How to... Manage health & safety

By Pat Perry

- Last updated on GMT

Related tags: Employment

Pub health and safety employer responsibilities
As an employer you are responsible for the health, safety and welfare of all your employees regardless of whether they are full or part-time, casual or permanent staff.

This means that you have to ensure that the place they work in is safe, equipment is properly maintained and without hazards, systems of work are safe, access to and from the premises is safe, the use of hazardous substances is controlled, etc. Of course you are also responsible for the safety of customers in and around your venue.

The pub industry is no different to any other when it comes to the health and safety responsibilities of employers. In fact, as licensed premises owners, I believe that it’s actually more important that you have a keen eye on health and safety procedures, as many of those in your sites are likely to be under the influence of alcohol.

Training and the correct cascading of information is vital to any health and safety regime – all staff must be trained or receive information and instruction, so that they are competent to do their job (from a health and safety point of view).

Key responsibilities are:

  • Write a Safety Policy
  • Have a Safety Management Plan
  • Undertake Risk Assessments
  • Train staff
  • Provide a safe workplace
  • Maintain exit and entrance routes
  • Provide safe systems of work
  • Maintain work equipment safely
  • Control the use of hazardous chemicals
  • Consider the safety of all persons coming into your premises

A Safety Policy is a legally required document if you employ five​ or more employees – both part-time and full-time. It is a document in which you set down your approach to ensuring that you manage the health, safety and welfare of your employees. It doesn’t have to be too long and complicated – in fact the simpler it is, the better everybody will understand it.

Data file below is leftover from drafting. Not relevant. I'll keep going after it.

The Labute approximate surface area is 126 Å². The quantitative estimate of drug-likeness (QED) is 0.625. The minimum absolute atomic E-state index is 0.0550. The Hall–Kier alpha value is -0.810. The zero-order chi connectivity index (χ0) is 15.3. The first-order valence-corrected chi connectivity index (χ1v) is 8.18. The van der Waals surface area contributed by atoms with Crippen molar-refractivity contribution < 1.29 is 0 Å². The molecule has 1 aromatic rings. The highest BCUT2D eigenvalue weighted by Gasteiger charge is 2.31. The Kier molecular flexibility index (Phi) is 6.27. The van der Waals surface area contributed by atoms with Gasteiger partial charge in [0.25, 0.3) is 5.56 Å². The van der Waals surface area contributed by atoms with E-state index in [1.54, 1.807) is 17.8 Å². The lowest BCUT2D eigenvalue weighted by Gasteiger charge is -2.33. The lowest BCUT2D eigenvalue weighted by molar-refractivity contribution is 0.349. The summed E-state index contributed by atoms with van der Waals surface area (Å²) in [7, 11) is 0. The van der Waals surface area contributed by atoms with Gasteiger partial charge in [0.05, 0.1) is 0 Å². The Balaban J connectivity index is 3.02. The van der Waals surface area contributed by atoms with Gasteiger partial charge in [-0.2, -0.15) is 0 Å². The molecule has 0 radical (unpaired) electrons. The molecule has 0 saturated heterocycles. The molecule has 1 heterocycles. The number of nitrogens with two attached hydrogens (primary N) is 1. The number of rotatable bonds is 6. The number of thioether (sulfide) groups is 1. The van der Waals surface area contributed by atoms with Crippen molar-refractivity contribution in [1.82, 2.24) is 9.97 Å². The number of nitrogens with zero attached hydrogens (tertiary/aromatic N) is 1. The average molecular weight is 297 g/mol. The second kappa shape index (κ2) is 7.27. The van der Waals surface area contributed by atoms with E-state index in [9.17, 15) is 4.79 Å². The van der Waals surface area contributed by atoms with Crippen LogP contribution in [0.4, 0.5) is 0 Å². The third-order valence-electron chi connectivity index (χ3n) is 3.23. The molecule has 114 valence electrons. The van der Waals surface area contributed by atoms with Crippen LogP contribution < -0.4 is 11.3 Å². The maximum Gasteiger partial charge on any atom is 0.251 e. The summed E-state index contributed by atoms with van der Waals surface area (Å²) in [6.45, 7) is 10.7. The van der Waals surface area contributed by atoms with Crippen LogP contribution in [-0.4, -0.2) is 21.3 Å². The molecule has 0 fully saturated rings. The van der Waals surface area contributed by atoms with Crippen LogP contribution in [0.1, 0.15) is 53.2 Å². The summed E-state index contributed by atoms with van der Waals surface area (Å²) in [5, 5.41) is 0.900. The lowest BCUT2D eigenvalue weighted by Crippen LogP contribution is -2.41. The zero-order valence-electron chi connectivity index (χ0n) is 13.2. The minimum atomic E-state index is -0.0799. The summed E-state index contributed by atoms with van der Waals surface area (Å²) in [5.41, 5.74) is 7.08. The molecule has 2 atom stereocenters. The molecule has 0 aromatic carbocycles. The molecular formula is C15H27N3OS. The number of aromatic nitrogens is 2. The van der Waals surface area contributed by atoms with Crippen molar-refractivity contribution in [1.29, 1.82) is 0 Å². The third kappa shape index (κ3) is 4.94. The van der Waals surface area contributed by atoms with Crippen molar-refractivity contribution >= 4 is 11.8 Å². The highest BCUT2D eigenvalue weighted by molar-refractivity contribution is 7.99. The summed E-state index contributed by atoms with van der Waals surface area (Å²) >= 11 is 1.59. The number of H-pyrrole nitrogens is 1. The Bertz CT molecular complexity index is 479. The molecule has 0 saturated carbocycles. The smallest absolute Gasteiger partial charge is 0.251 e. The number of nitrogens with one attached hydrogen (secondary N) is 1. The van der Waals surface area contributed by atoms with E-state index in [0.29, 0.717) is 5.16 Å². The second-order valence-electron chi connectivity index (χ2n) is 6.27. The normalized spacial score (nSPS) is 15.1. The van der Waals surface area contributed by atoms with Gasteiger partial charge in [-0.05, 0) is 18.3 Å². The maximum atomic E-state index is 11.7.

A Safety Policy is usually divided into three sections:

  1. The Safety Policy Statement
  2. Organisation for Safety
  3. Arrangements to Managing Safety

The safety policy is just the start - the law requires that as an employer, you manage health and safety - this is an ongoing responsibility.  This really means that you must monitor and review all the practices and procedures that you have put in place to keep your employees and customers safe, including regular checks to ensure that things are safe, that people follow the correct way of doing tasks, that the right safety signs are in place etc, this must be carried out by you or someone you nominate.

5 steps to managing health and safety

1)    Develop a clear health and safety policy.

2)    Organise to deliver the policy.

3)    Plan what needs to be done and how you propose to implement it.

4)    Monitor procedures and systems to ensure they are what you think they should be.

5)    Review performance regularly and make changes to systems, procedures etc if they are not working effectively.

And finally - remember that health and safety is about identifying hazards and risks and reducing the likelihood of harm of injury.

More information can be found on the HSE website

Pat Perry is chairman at health and safety consultants Perry Scott Nash.

Related topics: Training

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